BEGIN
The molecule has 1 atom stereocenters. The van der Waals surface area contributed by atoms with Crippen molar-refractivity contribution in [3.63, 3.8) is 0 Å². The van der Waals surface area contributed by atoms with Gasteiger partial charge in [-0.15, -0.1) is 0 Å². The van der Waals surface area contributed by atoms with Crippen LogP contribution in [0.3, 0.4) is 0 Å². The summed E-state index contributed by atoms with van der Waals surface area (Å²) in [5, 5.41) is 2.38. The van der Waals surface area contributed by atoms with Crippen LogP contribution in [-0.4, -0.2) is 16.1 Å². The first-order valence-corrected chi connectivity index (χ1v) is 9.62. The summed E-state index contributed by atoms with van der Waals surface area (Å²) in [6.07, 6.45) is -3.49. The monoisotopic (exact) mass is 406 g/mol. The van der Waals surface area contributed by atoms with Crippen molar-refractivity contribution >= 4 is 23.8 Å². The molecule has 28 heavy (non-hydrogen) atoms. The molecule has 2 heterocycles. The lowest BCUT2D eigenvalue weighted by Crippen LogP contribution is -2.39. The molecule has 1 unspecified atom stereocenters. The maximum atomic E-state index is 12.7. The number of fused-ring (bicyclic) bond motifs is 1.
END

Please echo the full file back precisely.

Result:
The molecule has 1 atom stereocenters. The van der Waals surface area contributed by atoms with Crippen molar-refractivity contribution in [3.63, 3.8) is 0 Å². The van der Waals surface area contributed by atoms with Gasteiger partial charge in [-0.15, -0.1) is 0 Å². The van der Waals surface area contributed by atoms with Crippen LogP contribution in [0.3, 0.4) is 0 Å². The summed E-state index contributed by atoms with van der Waals surface area (Å²) in [5, 5.41) is 2.38. The van der Waals surface area contributed by atoms with Crippen LogP contribution in [-0.4, -0.2) is 16.1 Å². The first-order valence-corrected chi connectivity index (χ1v) is 9.62. The summed E-state index contributed by atoms with van der Waals surface area (Å²) in [6.07, 6.45) is -3.49. The monoisotopic (exact) mass is 406 g/mol. The van der Waals surface area contributed by atoms with Crippen molar-refractivity contribution >= 4 is 23.8 Å². The molecule has 28 heavy (non-hydrogen) atoms. The molecule has 2 heterocycles. The lowest BCUT2D eigenvalue weighted by Crippen LogP contribution is -2.39. The molecule has 1 unspecified atom stereocenters. The maximum atomic E-state index is 12.7. The number of fused-ring (bicyclic) bond motifs is 1.